In a June 13, 2000 TIME magazine article, George Johnson writes in regard to memory loss: “(Research has shown that) canaries create a new batch of neurons every time they learn a song, then slough them off when it’s time to change tunes.” Don’t be afraid to change your tune once in awhile; it may be just what you need.

7) Don’t worry about your forgetfulness unless it begins to impact your patterns of routine, your behavior or your overall functioning. Not being able to find your keys is one thing. Not being able to find your car, well, that may not be quite so bad either. Not being able to find your way home is another story.

8) If you feel that memory loss is impacting your life or the life of someone you care about, don’t hesitate to seek medical advice. Many people procrastinate because they “don’t want to know” that they have a cognitive disorder. The fact is there are 100 or more reversible conditions that could cause memory loss. The sooner you find out, the sooner you can realistically get back on track.

In the meantime, you can join the rest of us who question ourselves from time to time. Just don’t let it prevent you from allowing your brain to grow from the experience of living life fully.

...And if you can say “Wow, I never knew that” somewhere during the course of this article, my goal today has been accomplished.


A Final Gift

I suppose I have another book to write one of these days -- after I finish the one after the one after the one I am writing now. I worked many years doing hospice counseling and I could tell you some stories about the final hours and moments of life. One in particular I am thinking about.

She was younger -- late 50's. Loving husband. Devoted teenage kids. She had been battling breast cancer for 15 years. She was determined to the win the battle, but she was losing. The day she decided to go on hospice was the day she decided she would take no more treatments. She was tired. She only wanted comfort care. 

As her social worker, it was one of my goals to help her to find the peace in that decision. She was terrified of dying. With the support of the hospice team, she was able to come to terms with it as the end of her life on earth loomed closer and closer. 

I didn't know it would be my last visit, but it was. I entered her bedroom and she was in bed, surrounded by a dozen people who loved her. She was slipping in and out of consciousness. At one point she had her eyes closed, but her expression looked as if she was listening to someone who was teaching her something she had never known before. She was obviously amazed. Her forehead would frown and then raise in wonder and amazement. Over and over again.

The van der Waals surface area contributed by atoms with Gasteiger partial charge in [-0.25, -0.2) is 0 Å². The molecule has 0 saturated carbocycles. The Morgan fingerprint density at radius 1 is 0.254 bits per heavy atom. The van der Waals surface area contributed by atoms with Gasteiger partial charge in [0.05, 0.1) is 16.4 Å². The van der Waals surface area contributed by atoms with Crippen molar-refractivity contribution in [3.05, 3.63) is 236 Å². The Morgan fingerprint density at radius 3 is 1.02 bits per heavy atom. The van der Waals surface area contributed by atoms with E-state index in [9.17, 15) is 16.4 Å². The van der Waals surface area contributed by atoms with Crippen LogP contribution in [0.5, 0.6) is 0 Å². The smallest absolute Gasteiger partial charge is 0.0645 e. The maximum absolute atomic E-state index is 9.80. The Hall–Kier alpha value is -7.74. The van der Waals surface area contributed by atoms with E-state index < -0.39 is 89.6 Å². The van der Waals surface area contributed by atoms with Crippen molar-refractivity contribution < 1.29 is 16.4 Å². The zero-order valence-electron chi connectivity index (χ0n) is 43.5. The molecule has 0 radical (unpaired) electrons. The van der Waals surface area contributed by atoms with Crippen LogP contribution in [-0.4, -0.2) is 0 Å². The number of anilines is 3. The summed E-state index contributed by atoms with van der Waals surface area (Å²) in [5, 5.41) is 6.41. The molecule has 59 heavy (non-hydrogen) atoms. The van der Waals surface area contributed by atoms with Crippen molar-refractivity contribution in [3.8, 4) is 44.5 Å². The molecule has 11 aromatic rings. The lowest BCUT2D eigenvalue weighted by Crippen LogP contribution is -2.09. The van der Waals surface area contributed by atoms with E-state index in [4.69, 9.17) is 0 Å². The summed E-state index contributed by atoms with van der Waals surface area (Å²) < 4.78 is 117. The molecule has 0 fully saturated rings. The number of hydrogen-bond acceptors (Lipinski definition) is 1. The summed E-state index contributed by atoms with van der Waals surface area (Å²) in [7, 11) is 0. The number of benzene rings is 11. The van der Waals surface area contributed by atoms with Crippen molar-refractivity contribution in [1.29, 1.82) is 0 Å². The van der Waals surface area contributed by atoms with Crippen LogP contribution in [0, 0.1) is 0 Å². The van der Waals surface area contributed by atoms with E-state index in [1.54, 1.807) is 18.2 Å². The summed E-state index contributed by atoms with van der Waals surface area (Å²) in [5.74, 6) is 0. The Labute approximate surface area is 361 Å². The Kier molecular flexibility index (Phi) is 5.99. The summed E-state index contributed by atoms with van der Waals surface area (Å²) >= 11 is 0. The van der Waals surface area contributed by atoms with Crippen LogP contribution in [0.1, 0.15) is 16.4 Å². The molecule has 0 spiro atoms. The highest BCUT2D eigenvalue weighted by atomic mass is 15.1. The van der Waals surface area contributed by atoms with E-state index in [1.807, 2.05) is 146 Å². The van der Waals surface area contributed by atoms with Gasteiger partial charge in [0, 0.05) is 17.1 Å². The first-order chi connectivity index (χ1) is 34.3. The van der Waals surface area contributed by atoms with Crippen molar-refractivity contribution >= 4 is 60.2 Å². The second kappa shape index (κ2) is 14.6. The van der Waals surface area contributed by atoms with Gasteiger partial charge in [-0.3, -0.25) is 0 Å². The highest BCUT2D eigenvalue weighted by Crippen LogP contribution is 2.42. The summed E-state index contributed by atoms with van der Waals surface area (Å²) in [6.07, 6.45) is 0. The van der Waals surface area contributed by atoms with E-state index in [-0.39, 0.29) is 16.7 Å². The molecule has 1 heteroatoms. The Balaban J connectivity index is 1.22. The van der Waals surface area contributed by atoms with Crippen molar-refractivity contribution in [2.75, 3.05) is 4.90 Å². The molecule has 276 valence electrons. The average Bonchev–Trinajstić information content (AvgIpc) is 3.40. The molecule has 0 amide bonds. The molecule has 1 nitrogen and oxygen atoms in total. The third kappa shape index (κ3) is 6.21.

Then all of a sudden she went quiet. We all looked intently at her. We watched for her breath to come. It did. She slowly opened her heavy eyes, looking around the perimeter of her bed at each and every face that was looking back at her. No one said a word. 

"I am loved and protected," she said earnestly, dreamily. "Don't worry about me. I am in safe hands." She closed her eyes and she was gone. 

Gone From Our Sight. 

Click here to view our "Gone From Your Sight" video 


When Someone You Love Is Dying

In my years as care manager and hospice social worker I have met a surprising number of people who have had Near Death Experiences. Some have "seen the light", one saw no light at all but floated in the darkest darkness in the most comfortable and blissful state he had ever experienced. One in his late 50's, continues to rage that he had to return to his earthly existence. Ever since his revival he has had an explosive temper. They blame it on his brain injury. He blames it on having to leave the State of Heaven.

It is surprising to me that not all of these people had faith in a higher power or a belief in an Afterlife.

Death can be a frightening thing. As one dying client said anxiously, "I've never done this before." The first time doing anything is always scary. Try to rest assured that throughout the process of life through death, you will be Taken Care Of.

Have faith that even though you may be an Earthly Caregiver for someone you love, there is Something Greater ready to take over when your loved one leaves.

There is a reason we typically enter this world crying and leave this world smiling.

Faith, Dear Ones.


What you need to know about Medicaid Eligibility

What You Need to Know About Medicaid Eligibility

By Kate McGahan

(Remember laws can vary from State to State and from year to year! Be sure to
check with an informed attorney, geriatric care manager or Medicaid or other informed human service representative to see how Medicaid rules apply to your individual situation.)

There are strict guidelines for Medicaid eligibility and the rules vary from state to state. If your income, resources and expenses fall within the Medicaid guidelines, you will be eligible for Medicaid assistance. A very important aspect of the Medicaid process is the determination of your ongoing medical and health care expenses as they relate to your income level. After all, the reason you are applying for Medicaid is because your medical expenses outweigh your ability to pay for them.